Moonlocket by Peter Bunzl
This is the second book in a series. I haven’t read the first book yet. But would you get a load of that cover? Isn’t that plenty reason enough for me to buy it when it was on a 3 paperbacks for £10 offer on Amazon? I think so!
Because You Love To Hate Me edited by Ameriie
Some of my favourite YA fantasy authors are included in this short-story collection so, already, I was excited about it – and then quite a few of the Booktubers I watch were announced as involved so it pushed it up my to-buy list. To cap it all off, it’s about villains… I mean, YES.
The Underground Railroad by Colson Whitehead
This was another paperback that was on a 3 for £10 offer that was just too good to pass up. I’ve heard so many brilliant reviews of this book and I don’t read enough books like this – my reading is shockingly limited to YA fantasy as of late – so I thought I’d take a chance on something that has such buzz surrounding it. It won a Pulitzer Prize for Fiction too so I mean… that’s good pedigree.
When Dimple Met Rishi by Sandhya Menon
I don’t read YA contemporaries very often, but when I do it’s only because they’ve come highly recommended. I haven’t seen a negative review of this book yet and I’m not likely to give it one either as I’ve already read it and thought it was brilliant – Rishi is so squishy I just want to hug him. I read this through an eARC kindly provided by the publisher but I wanted to purchase a physical copy too for my collection.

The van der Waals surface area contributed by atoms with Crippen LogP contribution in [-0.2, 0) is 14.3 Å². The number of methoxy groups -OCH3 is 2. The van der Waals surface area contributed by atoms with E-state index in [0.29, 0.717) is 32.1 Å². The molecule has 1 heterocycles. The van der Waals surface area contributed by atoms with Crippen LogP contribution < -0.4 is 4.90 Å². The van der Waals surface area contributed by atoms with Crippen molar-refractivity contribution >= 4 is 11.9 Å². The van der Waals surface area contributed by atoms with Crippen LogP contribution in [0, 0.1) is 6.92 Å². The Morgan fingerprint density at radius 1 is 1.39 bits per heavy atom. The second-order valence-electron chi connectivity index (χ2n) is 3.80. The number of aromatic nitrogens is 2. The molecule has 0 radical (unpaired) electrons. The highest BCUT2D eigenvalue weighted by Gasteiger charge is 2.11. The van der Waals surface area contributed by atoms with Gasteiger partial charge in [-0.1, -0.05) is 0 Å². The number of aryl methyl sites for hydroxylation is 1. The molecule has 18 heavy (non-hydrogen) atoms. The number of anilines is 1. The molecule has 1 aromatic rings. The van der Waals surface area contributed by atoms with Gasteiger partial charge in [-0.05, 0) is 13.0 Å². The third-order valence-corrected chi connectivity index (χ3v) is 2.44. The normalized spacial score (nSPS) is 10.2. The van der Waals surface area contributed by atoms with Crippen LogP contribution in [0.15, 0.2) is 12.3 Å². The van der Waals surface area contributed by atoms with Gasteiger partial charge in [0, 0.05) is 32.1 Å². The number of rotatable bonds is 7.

Kong: Skull Island [Novelisation] by Tim Lebbon
I’ve seen the film, I love the film, I don’t care if that’s questionable, I’m easily pleased when it comes to giving Tom Hiddleston a role as an ex-SAS tracker who uses a katana to slice through some flying pterodactyl-like beasties. The novelisation was fine too, it’s a film novelisation so I don’t expect brilliant writing or amazing world-building, and it was (you guessed it) on that 3 paperbacks for £10 offer so I couldn’t pass it up.
To Rule the Waves: How the British Navy Shaped the Modern World by Arthur L. Herman
My aforementioned NaNoWriMo project involves ships, as in old-fashioned galleons, so I thought it was probably good to get a feel for how the British Navy used to operate in centuries gone by. I haven’t touched this book yet, nor does it look particularly exciting, but I’m hoping it will be an accessible and informative read.
Temeraire by Naomi Novik